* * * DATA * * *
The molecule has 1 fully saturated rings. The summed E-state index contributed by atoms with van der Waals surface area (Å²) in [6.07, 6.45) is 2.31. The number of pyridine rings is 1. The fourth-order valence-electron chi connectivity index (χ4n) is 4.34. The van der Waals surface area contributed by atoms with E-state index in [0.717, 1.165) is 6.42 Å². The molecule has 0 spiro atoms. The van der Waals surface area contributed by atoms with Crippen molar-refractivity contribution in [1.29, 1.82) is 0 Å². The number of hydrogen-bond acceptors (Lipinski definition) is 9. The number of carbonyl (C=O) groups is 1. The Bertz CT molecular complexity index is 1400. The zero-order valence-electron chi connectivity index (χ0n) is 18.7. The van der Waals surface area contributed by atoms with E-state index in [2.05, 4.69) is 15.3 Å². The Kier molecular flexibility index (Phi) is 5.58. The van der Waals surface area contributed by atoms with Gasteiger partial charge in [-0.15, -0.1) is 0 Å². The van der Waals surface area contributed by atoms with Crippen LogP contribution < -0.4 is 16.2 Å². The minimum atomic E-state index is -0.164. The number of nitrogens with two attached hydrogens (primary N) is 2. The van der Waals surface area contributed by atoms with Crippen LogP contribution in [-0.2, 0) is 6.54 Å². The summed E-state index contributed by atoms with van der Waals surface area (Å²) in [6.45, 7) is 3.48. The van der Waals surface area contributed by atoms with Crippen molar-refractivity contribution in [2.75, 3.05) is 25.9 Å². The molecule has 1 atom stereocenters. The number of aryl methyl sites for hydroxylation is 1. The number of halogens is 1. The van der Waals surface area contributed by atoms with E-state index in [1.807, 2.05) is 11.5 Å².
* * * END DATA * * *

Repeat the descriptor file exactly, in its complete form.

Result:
The molecule has 1 fully saturated rings. The summed E-state index contributed by atoms with van der Waals surface area (Å²) in [6.07, 6.45) is 2.31. The number of pyridine rings is 1. The fourth-order valence-electron chi connectivity index (χ4n) is 4.34. The van der Waals surface area contributed by atoms with E-state index in [0.717, 1.165) is 6.42 Å². The molecule has 0 spiro atoms. The van der Waals surface area contributed by atoms with Crippen molar-refractivity contribution in [1.29, 1.82) is 0 Å². The number of hydrogen-bond acceptors (Lipinski definition) is 9. The number of carbonyl (C=O) groups is 1. The Bertz CT molecular complexity index is 1400. The zero-order valence-electron chi connectivity index (χ0n) is 18.7. The van der Waals surface area contributed by atoms with E-state index in [2.05, 4.69) is 15.3 Å². The Kier molecular flexibility index (Phi) is 5.58. The van der Waals surface area contributed by atoms with Gasteiger partial charge in [-0.15, -0.1) is 0 Å². The van der Waals surface area contributed by atoms with Crippen LogP contribution < -0.4 is 16.2 Å². The minimum atomic E-state index is -0.164. The number of nitrogens with two attached hydrogens (primary N) is 2. The van der Waals surface area contributed by atoms with Crippen LogP contribution in [-0.2, 0) is 6.54 Å². The summed E-state index contributed by atoms with van der Waals surface area (Å²) in [6.45, 7) is 3.48. The van der Waals surface area contributed by atoms with Crippen molar-refractivity contribution in [2.75, 3.05) is 25.9 Å². The molecule has 1 atom stereocenters. The number of aryl methyl sites for hydroxylation is 1. The number of halogens is 1. The van der Waals surface area contributed by atoms with E-state index in [1.807, 2.05) is 11.5 Å².